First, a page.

Cloud computing1 is by private companies and public institutions alike coined as the technological wonder that will dramatically boost economic productivity, and all are seeking ways to maximise the potential of ‘the cloud’. One central change brought around by cloud computing is the significant growth of cross-border transfers data, which raises concerns relating to the regulation of data transfers to third countries, jurisdiction, responsibility, as well as the implications on the protection of the individual’s right to privacy. Common to, and underlying, all these issues, however, are interlinkages of public and private actors; whilst the majority of the European cloud computing infrastructure is owned and controlled by private companies, a whole range of public institutions, private companies, industry organisations, civil society organisations, etc. seem to be concerned with cloud computing, and public actors are seen to increasingly seek control of this space. Within this network, however, public and private actors appear increasingly intertwined. It is the relation between public and private in the cloud as well as its implications that are under investigation in this thesis. Situating the phenomenon of cloud computing in Europe within the theoretical framework of Bourdieu with field and habitus as central concepts allows for an analysis capturing the central actors, their practices, and the relations of power prevailing within the European field of cloud computing in order to eventually expose the hierarchies produced as a result. On the basis of this analysis, this thesis argues that within the European field of cloud computing resides a powerful yet obscure public/private hybrid, the actors, activities, purposes, and regulation of which are thoroughly entangled. The effects of the practices of this hybrid entail that security in and of the cloud is considered essential to the well functioning of the market, and that only those possessing the required, specialised technical skills get to speak on matters of cloud security. In this context the protection of individual privacy is continuously understated. Moreover, through the hybrid’s successful proclamation of the commitment to transparency, regarding the handling and use of data stored in the cloud, civil society organisations advocating civilian rights to privacy are left entirely without a voice. The absence of these organisations within the field is striking. The power of the public/private hybrid is further amplified by the construction of the cloud as critical infrastructure and thus as an object whose security is absolutely necessary for – in this case – the economic functioning of society. Through this construction, concerns for privacy and the materialities to protect privacy in the cloud are placed outside the boundary drawn through the construction of the cloud as critical infrastructure. Produced within this field is thus a hierarchy where the public/private hybrid, consisting of very specialised and technologically superior actors, prevails at the top, and where the individual as a bearer of rights to privacy ranks lowest. The public/private hybrid, through its enactment and misrecognition as divided into public and private, conceals this hierarchy making it appear normal or even invisible and thus constantly sustains the position of the individual and his or her rights to privacy and data protection.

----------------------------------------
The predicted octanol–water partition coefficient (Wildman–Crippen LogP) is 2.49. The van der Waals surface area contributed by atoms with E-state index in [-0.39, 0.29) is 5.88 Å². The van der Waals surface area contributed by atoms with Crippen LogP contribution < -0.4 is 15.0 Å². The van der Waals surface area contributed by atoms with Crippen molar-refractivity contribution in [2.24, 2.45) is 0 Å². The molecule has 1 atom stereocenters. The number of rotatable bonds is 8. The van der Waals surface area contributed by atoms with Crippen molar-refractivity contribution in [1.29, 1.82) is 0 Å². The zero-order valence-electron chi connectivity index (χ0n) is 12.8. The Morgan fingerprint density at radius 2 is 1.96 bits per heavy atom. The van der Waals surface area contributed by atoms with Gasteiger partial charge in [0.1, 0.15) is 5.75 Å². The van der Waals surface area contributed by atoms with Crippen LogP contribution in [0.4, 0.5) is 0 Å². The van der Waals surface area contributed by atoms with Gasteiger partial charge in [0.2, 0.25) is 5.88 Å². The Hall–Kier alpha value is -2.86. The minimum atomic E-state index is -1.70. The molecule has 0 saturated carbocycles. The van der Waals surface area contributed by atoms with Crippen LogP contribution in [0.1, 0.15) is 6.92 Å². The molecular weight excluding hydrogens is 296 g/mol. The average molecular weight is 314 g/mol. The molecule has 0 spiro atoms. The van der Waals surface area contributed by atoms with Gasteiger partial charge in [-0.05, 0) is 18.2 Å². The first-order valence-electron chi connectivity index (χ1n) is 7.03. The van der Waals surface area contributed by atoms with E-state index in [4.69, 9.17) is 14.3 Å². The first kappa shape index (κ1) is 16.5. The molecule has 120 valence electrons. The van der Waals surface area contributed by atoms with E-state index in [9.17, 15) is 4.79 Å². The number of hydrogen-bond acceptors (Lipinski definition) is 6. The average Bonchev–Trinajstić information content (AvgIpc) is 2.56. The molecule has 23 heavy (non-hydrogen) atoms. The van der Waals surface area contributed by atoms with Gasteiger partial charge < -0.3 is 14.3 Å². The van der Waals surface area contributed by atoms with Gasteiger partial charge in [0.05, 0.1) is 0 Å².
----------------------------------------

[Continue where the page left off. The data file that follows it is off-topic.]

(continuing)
|Educations||MSc in International Business and Politics, (Graduate Programme) Final Thesis|
|Number of pages||74|